Sunday, 10 January 2010

Tree-bulldozing national holiday declared

I was reading the Bath Chronicle when I stumbled upon a most controversial plan by the Bath & North East Somerset Council to build 2000 houses on 115 acres of the greenbelt surrounding Bath. What is outrageous about this is that many members of the public have voiced their concerns that such expansion will jeopardise Bath’s World Heritage status. Such criticisms, however, have fallen on deaf ears. Why, you ask? Because it is the Government, not the local council, that has set these housing targets with little regard for anything other than meeting these targets the way a good, bloated bureaucracy should. As one has come to expect in these times, there was little transparency in creating these targets and the method employed to reach such conclusions were anything but fair. The projections were made before the recession, during rapid growth and are thus based on the premise that such growth shall continue unabated. It is obvious that the Government cares little for guaranteeing open space for its constituents. Open fields are a threat to Gordon Brown’s agenda, after all, for he dislikes non-industrious areas of land (unless the non-industrious land is a concrete street block filled with ASBO‘s).

Meanwhile, the city of Bath has an ample supply of dilapidated properties that could be rehabilitated to serve these housing targets. The government has done nothing to encourage such brownfield development; why is this? Perhaps this plan will contribute to the already hefty pile of evidence that suggests that the government has become so bloated that it can’t help but overlook environmental, cultural and practical factors in big decisions. If the critics are right, our nation shall be one greenbelt less ‘green‘, Bath will lose its World Heritage status- along with all the revenue the city makes from tourism- and the politicians will have ignored their constituents yet again. All this just for some more houses? What is more disturbing is that the Government hasn’t released details on the ratio of council-owned houses to privately-owned ones. It’s bad enough that the Labour party have been giving financially disadvantaged individuals incentives to have children and allowing more immigrants in. Now those whom Brown has bribed into voting for him need places to stay, and those places might as well be built to the detriment of our heritage and environment, right?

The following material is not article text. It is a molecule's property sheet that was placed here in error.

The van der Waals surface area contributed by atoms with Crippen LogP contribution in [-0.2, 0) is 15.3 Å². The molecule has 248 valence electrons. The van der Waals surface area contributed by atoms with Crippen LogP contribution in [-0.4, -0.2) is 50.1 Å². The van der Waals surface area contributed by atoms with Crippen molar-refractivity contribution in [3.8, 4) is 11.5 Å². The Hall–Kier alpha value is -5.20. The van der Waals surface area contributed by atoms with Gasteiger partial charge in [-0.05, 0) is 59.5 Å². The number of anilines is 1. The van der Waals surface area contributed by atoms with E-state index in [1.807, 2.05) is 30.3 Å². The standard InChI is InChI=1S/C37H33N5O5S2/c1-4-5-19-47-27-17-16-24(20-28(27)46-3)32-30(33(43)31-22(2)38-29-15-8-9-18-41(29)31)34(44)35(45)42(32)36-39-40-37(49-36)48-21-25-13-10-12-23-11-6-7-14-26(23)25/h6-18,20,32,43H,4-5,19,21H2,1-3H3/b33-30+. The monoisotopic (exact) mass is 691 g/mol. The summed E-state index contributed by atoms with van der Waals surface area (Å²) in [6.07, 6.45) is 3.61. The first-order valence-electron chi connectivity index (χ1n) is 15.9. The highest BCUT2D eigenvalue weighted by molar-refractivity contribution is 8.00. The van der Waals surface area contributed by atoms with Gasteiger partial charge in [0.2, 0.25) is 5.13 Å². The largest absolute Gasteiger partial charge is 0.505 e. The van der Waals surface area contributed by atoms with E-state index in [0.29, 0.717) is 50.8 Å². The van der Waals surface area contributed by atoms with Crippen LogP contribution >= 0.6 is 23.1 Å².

As I said, a lot of these criticisms are being dismissed by the Government. The Government would defend itself, claiming that people have been given a chance to voice their opinions and have an impact on policy. The problem there is that many would retort that the Government purposefully made the publicly viewable document too complicated for the average constituent to comprehend, let alone gave them enough time to give feedback.

As a Libertarian, my conclusion is quite simple: such matters should not be trusted in the hands of a bloated, national government, but should be handled at the local level by a limited government - taking counsel from local residents, of course - and local businesses. Perhaps then, such embarrassing and potentially dangerous mismanagements of taxpayer’s money can be avoided.

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